The machine is remarkably steady on the water and in the air. Its engines are quiet, and it has the excellent take-off time of approximately twelve seconds. The handling of the Maia is sufficiently different from that of the Empire flying boats for it to be looked upon as an entirely different type of aircraft.
Structurally the main differences between the two machines are as follow. The Maia has a wing area larger by 250 square feet, its total area being 1,750 square feet. It also has tumble-home instead of vertical sides, and the hull has a greater beam. The necessity for the greater beam will be appreciated when the considerable weight of the composite aircraft and its high centre of gravity are taken into consideration. The engines are farther out from the hull to allow clearance for the floats of the upper machine. Finally, the control surfaces - ailerons, rudder and elevators - are particularly powerful, because during taxying, take-off and all flying until the machines separate, these controls have to do all the work of manoeuvring both machines. Right up to the time of separation, the controls of the upper machine are locked, and the composite aircraft is flown as one machine by the pilot in the lower component.
The four engines of the Maia are of the Bristol Pegasus X type, and the gross weight of the Maia when carrying the fuel necessary for one launch and a reserve for emergencies, is approximately 25,000 lb.
The arrangement on top of the Maia for carrying the upper component consists of a central trestle with two supports, one on either side. The two machines are held together by a special hook fitting on to the bottom of the fuselage of the upper compon-ent. Fore-and-aft stability is obtained by means of two spigots and sockets on the central trestle, which supports the upper component’s fuselage. Two similar spigots and sockets are provided for each of the floats, which rest on the two supports, one on either side of the central trestle. These float supports maintain lateral stability. By suitable adjustment of the hook fixing, the two aircraft are held rigidly together.
THE LOWER COMPONENT of the Short-Mayo composite aircraft on top of which the float seaplane is supported. The Maia differs in design from the Short Empire flying boat, although its general appearance is similar. It has a wider hull because of the additional weight of the upper component and because the centre of gravity of the composite aircraft is rather high. The wing area is greater by two hundred and fifty square feet.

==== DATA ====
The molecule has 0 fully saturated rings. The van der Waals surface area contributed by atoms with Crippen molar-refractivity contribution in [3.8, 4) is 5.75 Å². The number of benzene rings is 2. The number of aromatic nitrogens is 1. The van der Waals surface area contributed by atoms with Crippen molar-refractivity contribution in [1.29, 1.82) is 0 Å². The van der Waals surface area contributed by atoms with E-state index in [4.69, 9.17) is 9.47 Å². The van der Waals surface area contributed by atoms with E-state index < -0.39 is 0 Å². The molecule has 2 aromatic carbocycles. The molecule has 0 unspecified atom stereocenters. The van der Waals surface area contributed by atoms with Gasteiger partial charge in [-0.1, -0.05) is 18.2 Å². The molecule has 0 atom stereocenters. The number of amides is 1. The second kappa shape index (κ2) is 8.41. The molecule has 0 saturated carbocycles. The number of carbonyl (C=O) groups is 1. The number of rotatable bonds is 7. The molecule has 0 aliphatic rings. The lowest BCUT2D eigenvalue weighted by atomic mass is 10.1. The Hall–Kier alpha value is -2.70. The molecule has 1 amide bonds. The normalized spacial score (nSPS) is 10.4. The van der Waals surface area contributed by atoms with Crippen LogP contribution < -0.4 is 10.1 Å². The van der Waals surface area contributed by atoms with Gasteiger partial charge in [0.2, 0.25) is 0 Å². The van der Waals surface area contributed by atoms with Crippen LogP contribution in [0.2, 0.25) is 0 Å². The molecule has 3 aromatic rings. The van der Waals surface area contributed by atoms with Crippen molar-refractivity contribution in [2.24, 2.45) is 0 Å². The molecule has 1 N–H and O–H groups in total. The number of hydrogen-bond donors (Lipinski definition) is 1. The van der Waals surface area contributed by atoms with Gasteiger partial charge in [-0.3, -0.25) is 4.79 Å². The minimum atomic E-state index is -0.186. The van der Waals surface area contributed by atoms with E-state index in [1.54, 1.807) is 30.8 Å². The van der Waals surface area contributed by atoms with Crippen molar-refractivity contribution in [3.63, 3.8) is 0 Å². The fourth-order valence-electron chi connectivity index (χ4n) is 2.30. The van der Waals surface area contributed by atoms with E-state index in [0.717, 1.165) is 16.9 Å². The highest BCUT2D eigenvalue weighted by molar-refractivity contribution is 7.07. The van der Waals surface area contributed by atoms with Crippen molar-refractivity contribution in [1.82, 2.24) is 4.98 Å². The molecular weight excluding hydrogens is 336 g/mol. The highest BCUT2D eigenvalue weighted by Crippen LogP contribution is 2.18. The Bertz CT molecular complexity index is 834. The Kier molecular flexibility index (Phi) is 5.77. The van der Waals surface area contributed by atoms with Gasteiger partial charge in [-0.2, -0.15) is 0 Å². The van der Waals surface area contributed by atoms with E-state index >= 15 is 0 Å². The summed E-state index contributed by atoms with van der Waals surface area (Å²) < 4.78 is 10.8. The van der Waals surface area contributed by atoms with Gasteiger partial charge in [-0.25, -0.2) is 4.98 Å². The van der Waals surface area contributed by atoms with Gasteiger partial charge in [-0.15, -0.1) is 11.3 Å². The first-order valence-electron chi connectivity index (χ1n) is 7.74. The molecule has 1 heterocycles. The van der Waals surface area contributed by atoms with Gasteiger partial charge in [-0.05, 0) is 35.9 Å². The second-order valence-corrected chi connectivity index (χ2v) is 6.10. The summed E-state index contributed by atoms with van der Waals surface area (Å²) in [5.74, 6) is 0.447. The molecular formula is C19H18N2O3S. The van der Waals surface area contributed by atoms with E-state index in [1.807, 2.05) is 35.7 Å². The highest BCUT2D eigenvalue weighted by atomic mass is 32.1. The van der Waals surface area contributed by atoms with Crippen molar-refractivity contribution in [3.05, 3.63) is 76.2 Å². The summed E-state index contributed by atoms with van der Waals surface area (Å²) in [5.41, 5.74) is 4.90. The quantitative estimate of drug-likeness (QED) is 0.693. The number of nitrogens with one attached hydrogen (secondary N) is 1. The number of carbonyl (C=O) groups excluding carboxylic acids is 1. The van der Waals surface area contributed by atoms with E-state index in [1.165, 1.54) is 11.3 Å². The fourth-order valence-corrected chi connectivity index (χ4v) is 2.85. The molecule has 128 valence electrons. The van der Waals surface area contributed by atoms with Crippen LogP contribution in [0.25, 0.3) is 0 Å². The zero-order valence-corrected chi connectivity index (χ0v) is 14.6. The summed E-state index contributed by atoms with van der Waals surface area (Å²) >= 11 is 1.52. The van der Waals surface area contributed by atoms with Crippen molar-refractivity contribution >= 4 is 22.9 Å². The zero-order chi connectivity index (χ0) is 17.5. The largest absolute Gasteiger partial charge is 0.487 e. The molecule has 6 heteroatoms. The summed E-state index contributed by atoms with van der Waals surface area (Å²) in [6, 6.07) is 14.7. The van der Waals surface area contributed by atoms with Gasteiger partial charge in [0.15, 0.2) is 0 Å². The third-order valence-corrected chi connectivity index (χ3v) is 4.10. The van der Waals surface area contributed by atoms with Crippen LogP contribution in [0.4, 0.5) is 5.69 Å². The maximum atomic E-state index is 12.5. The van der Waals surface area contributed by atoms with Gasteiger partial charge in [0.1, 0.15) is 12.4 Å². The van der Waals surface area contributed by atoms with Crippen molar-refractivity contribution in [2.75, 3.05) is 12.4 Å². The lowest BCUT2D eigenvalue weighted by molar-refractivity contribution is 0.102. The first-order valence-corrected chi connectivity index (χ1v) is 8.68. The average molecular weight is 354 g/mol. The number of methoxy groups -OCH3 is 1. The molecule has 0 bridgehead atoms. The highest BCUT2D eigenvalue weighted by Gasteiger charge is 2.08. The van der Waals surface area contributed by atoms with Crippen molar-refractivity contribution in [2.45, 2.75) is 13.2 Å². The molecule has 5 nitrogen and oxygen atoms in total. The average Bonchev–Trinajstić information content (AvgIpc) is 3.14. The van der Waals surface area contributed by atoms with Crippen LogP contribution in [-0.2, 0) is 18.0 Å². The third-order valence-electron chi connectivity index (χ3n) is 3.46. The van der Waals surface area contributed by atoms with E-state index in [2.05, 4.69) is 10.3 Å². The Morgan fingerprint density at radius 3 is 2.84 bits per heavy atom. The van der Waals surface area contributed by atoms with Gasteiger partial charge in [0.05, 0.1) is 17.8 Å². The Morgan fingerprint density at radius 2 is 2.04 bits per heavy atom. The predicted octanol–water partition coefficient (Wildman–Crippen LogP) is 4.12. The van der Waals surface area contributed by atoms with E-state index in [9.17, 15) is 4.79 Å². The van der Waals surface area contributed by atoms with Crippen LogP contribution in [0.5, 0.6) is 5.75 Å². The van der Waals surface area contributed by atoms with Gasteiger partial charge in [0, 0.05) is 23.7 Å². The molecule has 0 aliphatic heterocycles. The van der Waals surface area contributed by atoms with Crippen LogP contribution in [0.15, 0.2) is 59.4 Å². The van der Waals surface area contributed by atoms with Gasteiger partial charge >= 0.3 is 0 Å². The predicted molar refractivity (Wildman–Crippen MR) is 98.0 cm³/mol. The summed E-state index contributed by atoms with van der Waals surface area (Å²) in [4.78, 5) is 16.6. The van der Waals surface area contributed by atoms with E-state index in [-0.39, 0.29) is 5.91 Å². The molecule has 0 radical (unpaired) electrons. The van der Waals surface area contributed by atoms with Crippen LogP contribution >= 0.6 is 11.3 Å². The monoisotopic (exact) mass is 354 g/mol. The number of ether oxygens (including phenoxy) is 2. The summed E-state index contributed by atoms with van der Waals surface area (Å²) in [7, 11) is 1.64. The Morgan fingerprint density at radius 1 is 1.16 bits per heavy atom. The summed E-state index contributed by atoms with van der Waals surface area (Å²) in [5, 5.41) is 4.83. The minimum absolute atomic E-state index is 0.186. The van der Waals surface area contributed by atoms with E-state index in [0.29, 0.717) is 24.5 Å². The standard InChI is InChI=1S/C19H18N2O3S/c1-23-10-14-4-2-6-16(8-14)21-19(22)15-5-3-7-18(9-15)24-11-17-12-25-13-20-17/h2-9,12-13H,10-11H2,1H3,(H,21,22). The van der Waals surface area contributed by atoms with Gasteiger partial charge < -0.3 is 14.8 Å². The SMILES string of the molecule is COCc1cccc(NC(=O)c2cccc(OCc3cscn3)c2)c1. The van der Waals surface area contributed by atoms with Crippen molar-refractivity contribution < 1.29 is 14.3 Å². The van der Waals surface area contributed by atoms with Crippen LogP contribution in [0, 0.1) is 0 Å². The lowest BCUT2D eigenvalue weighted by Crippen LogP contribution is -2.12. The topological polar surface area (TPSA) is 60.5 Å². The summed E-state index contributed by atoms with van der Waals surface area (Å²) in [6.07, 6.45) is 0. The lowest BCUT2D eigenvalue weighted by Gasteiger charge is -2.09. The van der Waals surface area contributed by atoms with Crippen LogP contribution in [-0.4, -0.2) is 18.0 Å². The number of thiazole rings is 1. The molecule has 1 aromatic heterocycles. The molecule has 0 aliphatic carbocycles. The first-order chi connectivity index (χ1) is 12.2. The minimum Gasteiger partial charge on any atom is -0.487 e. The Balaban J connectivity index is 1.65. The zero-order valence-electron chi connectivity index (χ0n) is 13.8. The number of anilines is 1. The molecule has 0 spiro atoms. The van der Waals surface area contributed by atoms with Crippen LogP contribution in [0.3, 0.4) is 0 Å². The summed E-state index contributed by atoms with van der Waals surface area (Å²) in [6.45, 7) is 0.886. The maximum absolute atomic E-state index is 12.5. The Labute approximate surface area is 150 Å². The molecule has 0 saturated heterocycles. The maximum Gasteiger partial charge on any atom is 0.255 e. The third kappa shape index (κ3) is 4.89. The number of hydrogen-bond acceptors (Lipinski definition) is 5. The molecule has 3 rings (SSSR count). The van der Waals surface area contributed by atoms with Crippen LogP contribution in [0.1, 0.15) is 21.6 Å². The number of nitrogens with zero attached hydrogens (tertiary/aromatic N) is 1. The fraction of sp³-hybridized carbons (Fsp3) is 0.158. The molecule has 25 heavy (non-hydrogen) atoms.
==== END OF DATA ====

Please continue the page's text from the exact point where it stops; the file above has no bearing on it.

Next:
The upper component, Mercury, is also a top-winged, four-engined monoplane with the engines mounted in the wings. Its identification letters are G-ADHJ, and it was flight-tested by Mr. Lancaster Parker. The test flights were in themselves notable, because rarely has an aircraft proved so successful at its first test. No major variations in the design were necessary.
The first test flight of the Mercury was made on September 5, 1937. So satisfied was Mr. Lancaster Parker with the handling of the machine that he gave a demonstration of it only three days later. The performance of the machine was also remarkable in that the figures proved considerably better than the designers had anticipated.
The engines are Napier-Halford Rapier engines, having a total maximum horse-power of 1,360. These engines have a small frontal area which no doubt assists the high performance of which the machine is capable.
The Mercury, an all-metal aircraft, though appearing small in comparison with the lower component, is, however, a large machine. The overall length is 51 feet and the wing span 73 feet, with an area of 611 square feet. The overall height in level flight is just over 20 feet, and the width of the float track is 14½ feet. The machine can carry a weight in petrol, payload and crew equal to its own weight, the gross weight being 21,000 lb. This weight is approximately 4,000 lb less than that of the lower aircraft when normally loaded. A crew of two only is needed for the Mercury.
In certain circumstances the Mercury will have to take off under its own power, but then it will be lightly loaded in comparison with the load when it is assisted by the Maia, for it will be carrying petrol for only a short flight, although it may have its full payload on board.
STARBOARD ENGINES of the Mercury and Maia. Those of the Maia are of the Bristol Pegasus X type, which is a nine-cylinder radial, air-cooled engine. The engines of the Mercury are Napier-Halford Rapier Mark V sixteen-cylinder engines. Controllable-pitch airscrews are fitted to the Maia engines.
The normal cruising height for which the Mercury has been designed is 10,000 feet, and the pitch of the two-bladed, wooden propellers (airscrews) will provide fast cruising at this height. The maximum cruising speed is some 190 miles an hour, nearly 20 miles an hour more than the estimated figure worked out from the design of the aircraft. In still air the cruising range of the Mercury would be about 4,000 miles. The top speed is over 200 miles an hour.